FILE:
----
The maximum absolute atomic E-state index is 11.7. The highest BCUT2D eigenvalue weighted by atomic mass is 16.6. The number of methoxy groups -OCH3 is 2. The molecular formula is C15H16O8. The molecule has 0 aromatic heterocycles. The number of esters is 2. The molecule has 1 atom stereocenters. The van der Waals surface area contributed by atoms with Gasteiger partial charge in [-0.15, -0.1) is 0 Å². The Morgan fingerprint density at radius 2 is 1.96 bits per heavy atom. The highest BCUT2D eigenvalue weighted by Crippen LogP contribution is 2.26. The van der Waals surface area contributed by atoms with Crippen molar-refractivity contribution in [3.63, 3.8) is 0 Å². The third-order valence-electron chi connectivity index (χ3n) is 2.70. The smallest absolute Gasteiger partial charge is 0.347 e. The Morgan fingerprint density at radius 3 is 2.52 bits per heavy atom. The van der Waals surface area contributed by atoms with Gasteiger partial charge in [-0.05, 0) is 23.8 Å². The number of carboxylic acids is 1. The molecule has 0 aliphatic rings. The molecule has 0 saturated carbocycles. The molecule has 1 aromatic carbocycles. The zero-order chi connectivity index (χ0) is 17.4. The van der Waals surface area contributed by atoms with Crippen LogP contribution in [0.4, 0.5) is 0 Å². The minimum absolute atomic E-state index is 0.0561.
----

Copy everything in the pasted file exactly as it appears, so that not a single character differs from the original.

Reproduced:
The maximum absolute atomic E-state index is 11.7. The highest BCUT2D eigenvalue weighted by atomic mass is 16.6. The number of methoxy groups -OCH3 is 2. The molecular formula is C15H16O8. The molecule has 0 aromatic heterocycles. The number of esters is 2. The molecule has 1 atom stereocenters. The van der Waals surface area contributed by atoms with Gasteiger partial charge in [-0.15, -0.1) is 0 Å². The Morgan fingerprint density at radius 2 is 1.96 bits per heavy atom. The highest BCUT2D eigenvalue weighted by Crippen LogP contribution is 2.26. The van der Waals surface area contributed by atoms with Crippen molar-refractivity contribution in [3.63, 3.8) is 0 Å². The third-order valence-electron chi connectivity index (χ3n) is 2.70. The smallest absolute Gasteiger partial charge is 0.347 e. The Morgan fingerprint density at radius 3 is 2.52 bits per heavy atom. The van der Waals surface area contributed by atoms with Gasteiger partial charge in [-0.05, 0) is 23.8 Å². The number of carboxylic acids is 1. The molecule has 0 aliphatic rings. The molecule has 0 saturated carbocycles. The molecule has 1 aromatic carbocycles. The zero-order chi connectivity index (χ0) is 17.4. The van der Waals surface area contributed by atoms with Crippen LogP contribution in [0.4, 0.5) is 0 Å². The minimum absolute atomic E-state index is 0.0561.